A study in 89 boys with ALD with no neurological symptoms and normal MRIs investigated the effect of Lorenzo’s oil and a moderately restricted fat diet, following them for a mean of almost seven years. Over the course of the study, 24% of the boys developed MRI abnormalities and 11% also showed neurologic symptoms. Study researchers noted that, in the absence of any treatment, an estimated 35% of ALD patients develop neurological symptoms by age 10. They also pointed to a reduction in the incidence of symptoms to support Lorenzo’s oil potential in asymptomatic boys with normal brain MRIs.

Other researchers, however, found little evidence that this approach alters “the course of childhood or adult cerebral ALD” or is of benefit to adults with AMN.

Lorenzo’s oil is available as a treatment in some countries. In the U.S., it was available through an expanded access program (NCT02233257) that is now closed.

Lorenzo’s oil can lead to side effects that include lower levels of platelets and some types of white blood cells. It should, therefore, only be used under medical supervision, and with access to facilities that take MRIs and can test for VLCFA levels to determine if the treatment is showing effect.

 

Last updated: Feb. 17, 2021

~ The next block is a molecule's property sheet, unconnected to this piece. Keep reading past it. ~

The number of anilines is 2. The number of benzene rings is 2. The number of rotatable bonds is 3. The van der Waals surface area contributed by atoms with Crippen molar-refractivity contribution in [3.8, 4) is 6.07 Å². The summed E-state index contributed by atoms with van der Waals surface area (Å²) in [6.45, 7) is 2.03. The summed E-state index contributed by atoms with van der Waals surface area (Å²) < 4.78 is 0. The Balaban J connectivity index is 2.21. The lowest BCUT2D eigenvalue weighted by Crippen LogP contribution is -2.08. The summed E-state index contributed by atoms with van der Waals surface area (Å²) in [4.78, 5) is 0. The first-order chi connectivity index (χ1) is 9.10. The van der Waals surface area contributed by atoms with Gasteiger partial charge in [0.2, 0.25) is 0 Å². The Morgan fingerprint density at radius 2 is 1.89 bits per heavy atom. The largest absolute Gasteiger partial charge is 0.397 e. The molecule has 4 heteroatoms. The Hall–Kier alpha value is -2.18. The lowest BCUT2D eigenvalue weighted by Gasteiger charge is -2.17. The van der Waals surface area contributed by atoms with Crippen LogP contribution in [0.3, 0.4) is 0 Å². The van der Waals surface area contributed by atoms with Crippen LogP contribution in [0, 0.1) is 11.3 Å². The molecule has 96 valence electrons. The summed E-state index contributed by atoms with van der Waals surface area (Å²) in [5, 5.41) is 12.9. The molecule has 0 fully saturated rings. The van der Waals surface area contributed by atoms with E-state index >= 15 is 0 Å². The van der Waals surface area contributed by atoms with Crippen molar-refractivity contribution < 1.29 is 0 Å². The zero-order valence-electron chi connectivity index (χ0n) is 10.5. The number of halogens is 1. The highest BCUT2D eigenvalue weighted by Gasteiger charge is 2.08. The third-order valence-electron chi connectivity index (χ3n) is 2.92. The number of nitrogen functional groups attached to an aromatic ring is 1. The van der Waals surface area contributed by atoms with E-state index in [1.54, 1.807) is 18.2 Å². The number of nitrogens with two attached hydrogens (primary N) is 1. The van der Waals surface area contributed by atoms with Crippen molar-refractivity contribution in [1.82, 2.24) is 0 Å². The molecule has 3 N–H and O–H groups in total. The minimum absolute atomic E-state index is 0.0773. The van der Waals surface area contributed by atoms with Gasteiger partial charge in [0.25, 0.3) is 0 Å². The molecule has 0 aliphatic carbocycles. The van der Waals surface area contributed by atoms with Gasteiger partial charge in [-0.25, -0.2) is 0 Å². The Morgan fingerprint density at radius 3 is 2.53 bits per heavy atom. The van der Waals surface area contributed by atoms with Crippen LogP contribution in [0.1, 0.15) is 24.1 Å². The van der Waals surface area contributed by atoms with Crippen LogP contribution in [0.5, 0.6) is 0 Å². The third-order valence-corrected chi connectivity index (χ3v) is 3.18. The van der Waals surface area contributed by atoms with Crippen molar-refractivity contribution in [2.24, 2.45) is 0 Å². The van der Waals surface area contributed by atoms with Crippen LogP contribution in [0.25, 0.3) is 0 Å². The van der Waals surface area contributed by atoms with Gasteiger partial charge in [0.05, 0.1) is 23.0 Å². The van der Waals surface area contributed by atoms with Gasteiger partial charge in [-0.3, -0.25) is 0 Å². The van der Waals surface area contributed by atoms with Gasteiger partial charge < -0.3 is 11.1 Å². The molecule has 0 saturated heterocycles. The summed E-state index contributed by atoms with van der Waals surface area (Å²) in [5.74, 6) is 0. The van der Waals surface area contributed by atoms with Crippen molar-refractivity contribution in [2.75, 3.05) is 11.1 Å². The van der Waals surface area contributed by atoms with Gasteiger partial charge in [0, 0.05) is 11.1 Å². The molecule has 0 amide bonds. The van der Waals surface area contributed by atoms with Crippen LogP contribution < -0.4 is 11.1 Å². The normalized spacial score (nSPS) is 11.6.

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Adrenoleukodystrophy News is strictly a news and information website about the disease. It does not provide medical advice, diagnosis, or treatment. This content is not intended to be a substitute for professional medical advice, diagnosis, or treatment. Always seek the advice of your physician or other qualified health provider with any questions you may have regarding a medical condition. Never disregard professional medical advice or delay in seeking it because of something you have read on this website.

Brian holds a Ph.D. in Biomedical Engineering from Case Western Reserve University and a Bachelors of Science in Biomedical Engineering from Georgia Institute of Technology. He has co-authored numerous scientific articles based on his previous research in the field of brain-computer interfaces and functional electrical stimulation. He is also passionate about making scientific advances easily accessible to the public.
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Özge has a MSc. in Molecular Genetics from the University of Leicester and a PhD in Developmental Biology from Queen Mary University of London. She worked as a Post-doctoral Research Associate at the University of Leicester for six years in the field of Behavioural Neurology before moving into science communication. She worked as the Research Communication Officer at a London based charity for almost two years.
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Brian holds a Ph.D. in Biomedical Engineering from Case Western Reserve University and a Bachelors of Science in Biomedical Engineering from Georgia Institute of Technology. He has co-authored numerous scientific articles based on his previous research in the field of brain-computer interfaces and functional electrical stimulation. He is also passionate about making scientific advances easily accessible to the public.